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dc.creatorRoessingh, Carel
dc.creatorBovenberg, Daniëlle
dc.identifier.citationJournal of Amish and Plain Anabaptist Studies v. 4, no. 2 (2016), p. 133-148.en_US
dc.description.abstractWithin the Old Colony Mennonite settlements of Belize, the relationship between religious and economic practices entails a constant navigation of the acceptable, where threats of worldliness come from technology and from contact with outsiders. This paper takes as its focus the business of a butcher in Shipyard settlement, whose daily work testifies to a navigation of both of these potential threats. This entrepreneur uses technologies of energy, transportation, and communication—operated in part by an outside worker—to extend the radius of his meat business. The tense environment of Shipyard’s religious diversity frames our discussion of these observations, leading us to reconsider our understanding of the Ordnung and its relation to business activity. To understand the entrepreneur’s skillful navigation of rules and opportunities, we use the term "social capital" (Bourdieu 1986; Portes 2010) to reflect on the paradoxical relationship between religious rules and entrepreneurial space—and to consider how the Ordnung can be seen as a spacious (rather than a constrictive) place for Mennonite entrepreneursen_US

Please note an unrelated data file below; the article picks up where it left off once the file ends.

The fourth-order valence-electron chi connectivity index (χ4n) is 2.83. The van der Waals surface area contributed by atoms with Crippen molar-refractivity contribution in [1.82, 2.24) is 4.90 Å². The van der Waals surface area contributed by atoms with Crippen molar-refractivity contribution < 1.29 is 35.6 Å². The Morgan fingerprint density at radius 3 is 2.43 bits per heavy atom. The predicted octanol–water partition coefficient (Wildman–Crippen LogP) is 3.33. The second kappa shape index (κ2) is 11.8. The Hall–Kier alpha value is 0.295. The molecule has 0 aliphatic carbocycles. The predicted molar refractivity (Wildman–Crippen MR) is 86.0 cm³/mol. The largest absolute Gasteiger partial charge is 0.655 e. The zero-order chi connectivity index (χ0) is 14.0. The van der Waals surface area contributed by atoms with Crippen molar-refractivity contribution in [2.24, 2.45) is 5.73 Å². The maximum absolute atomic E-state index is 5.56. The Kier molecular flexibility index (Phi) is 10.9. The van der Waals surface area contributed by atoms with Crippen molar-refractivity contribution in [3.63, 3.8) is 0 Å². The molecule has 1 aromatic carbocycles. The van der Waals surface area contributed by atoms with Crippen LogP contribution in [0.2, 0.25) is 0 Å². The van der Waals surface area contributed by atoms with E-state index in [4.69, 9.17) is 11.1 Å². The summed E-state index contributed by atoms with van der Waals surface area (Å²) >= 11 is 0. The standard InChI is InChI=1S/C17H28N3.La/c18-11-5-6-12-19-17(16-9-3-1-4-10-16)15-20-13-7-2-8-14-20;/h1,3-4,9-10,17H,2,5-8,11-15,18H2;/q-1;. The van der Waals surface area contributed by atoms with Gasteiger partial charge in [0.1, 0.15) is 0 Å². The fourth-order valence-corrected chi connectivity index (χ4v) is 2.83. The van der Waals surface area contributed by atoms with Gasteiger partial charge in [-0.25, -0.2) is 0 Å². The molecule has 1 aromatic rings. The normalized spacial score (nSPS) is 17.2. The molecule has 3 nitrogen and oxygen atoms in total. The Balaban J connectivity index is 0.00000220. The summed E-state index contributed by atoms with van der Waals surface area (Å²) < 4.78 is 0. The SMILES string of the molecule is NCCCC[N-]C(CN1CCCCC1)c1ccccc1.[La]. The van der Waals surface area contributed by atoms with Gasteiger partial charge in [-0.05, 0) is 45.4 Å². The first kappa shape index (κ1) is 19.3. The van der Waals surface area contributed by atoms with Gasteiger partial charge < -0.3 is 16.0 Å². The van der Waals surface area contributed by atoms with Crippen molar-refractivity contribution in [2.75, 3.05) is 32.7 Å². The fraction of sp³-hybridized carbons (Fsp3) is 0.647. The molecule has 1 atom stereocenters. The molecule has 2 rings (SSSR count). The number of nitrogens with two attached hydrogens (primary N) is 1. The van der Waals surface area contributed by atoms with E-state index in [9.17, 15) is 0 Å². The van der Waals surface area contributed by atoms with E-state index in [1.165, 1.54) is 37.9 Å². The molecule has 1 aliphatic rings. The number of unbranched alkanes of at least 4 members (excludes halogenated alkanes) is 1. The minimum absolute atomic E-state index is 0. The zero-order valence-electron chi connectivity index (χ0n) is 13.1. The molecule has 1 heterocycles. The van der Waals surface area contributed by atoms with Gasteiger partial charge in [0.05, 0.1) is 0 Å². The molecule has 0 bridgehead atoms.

dc.publisherOhio State University. Librariesen_US
dc.rightsThe author retains copyright ownership of this article. Permission to reuse, publish, or reproduce beyond the bounds of Fair Use or other exemptions to copyright law must be obtained from the author.en_US
dc.subjectOld Colony Mennonitesen_US
dc.subjectSocial capitalen_US
dc.title"No Sunday Business": Navigating Religious Rules and Business Opportunities in the Shipyard Mennonite Settlement, Belizeen_US

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